Socialization Into Gender Barbara J. Risman (1998)
Gender Socialization • Children are socialized to behave in gender-defined roles • Living in a gendered and sexist society differently prepares boys and girls for adulthood. • Boys are socialized to work in teams and compete. • Girls are socialized to value nurturing.
Gender Socialization • Socialization happens in children’s play and in their families • Boys’ games are more likely to be outside, involve teams, and be age-integrated. • Girls are more likely to play make-believe games with one or two others, and to quit the game instead of working through conflict. • Parents participate in gender-typing by rewarding gender-typical play and punishing gender-atypical play.
The Pink and Blue Project JeongMee Yoon
Children in Fair Families • More families are moving toward shared parenting and more liberal gender socialization for children. • Risman examines how children in egalitarian families fare in a gendered society. • Egalitarian (Fair) Families • Gender does not dictate who does what or who has more power • Parents share household responsibilities • Parents share child care responsibilities
The Interviews • Risman interviewed 21 children from egalitarian families. • Three formats • 4- to 6-year-olds: interview questions resembling stories • 7- to 10-year-olds: interview questions, poem writing, free-play • 11-year-olds an up: open-ended and written questions • Research Question: How do these children negotiate gender, given their atypical parents?
Ideology • 16 of the 21 children entirely adopted their parents’ egalitarian views of gender • Most of the children were true believers in the capabilities of men and women to perform the same jobs and family roles.
Ideology – Interview Quotes • “I told you I think anybody can do these jobs…I think that saying just men or women could do these jobs isn’t being equal.” – 9-year-old boy • “I don’t think that it is the least bit fair that in most places males have the main power. I think that women play an important part and should be free to do what they want to do.” – 9-year-old girl • “It’s probably easier being a guy. At least it is now because of stereotypes and prejudices and everything.” - 15-year-old boy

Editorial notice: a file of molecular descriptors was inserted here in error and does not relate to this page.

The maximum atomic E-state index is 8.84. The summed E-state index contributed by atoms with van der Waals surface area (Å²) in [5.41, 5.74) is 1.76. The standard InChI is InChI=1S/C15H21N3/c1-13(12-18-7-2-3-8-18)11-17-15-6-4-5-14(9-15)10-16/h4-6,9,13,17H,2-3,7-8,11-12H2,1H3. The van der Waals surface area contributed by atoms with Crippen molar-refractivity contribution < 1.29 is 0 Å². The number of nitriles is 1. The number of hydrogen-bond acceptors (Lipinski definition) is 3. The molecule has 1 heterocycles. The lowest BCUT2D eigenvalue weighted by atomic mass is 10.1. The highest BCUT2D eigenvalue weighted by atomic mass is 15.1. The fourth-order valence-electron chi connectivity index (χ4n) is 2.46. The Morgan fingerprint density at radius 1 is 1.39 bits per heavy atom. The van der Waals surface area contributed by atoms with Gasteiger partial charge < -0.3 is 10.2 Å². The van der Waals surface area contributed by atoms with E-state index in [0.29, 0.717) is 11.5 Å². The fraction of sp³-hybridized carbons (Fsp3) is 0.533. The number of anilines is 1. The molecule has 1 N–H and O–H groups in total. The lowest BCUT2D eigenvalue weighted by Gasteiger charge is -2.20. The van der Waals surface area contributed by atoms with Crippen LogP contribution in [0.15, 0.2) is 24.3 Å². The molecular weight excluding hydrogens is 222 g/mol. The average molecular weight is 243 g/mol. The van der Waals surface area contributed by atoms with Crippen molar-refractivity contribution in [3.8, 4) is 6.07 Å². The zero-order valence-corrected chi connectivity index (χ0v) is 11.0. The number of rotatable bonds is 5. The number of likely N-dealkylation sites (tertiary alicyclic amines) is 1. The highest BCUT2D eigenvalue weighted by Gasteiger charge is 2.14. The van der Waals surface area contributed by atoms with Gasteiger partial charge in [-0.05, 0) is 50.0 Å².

Experiences • When their ideology contradicts their experiences as boys and girls, life wins hands down. • When family experiences collided with peer experiences, the family influences were dwarfed. • The children know that men and women are equal; it is boys and girls that are totally different. • None of the 4- to 6-year-olds have begun to believe that boys and girls are different; this is not true for most children in mainstream families
Experiences - Poem If I were a girl I’d have to attract a guy wear makeup; sometimes. Wear the latest style of clothes and try to be likeable. I probably wouldn’t play any physical sports like football or soccer. I don’t think I would enjoy myself around men in fear of rejection or under the pressure of attracting them. - 8-year-old boy
Identity • “All-girl” girls and “All-boy” boys • Only 6 of the children have identities that fit their stereotyped notions about childhood gender. • Androgynous preferences • 15 children cross gender lines in interests and interpersonal style. • All the girls are more feminine than masculine and all the boys are more masculine than feminine.
Conclusion • Three themes resulted from the interviews and observation • 1) The parents are very successful at transferring their ideological values to their children • 2) The children’s experiences at school have taught them that boys and girls are not similar, nor do they think they should be. • 3) Identities seem more dependant on experiences with peers than from ideology. • The children growing up in egalitarian families are happy, healthy, and well-adjusted. • Changing families alone does not allow children to escape gender socialization; effective social change requires collective action and alliances across families, schools, and friendship networks.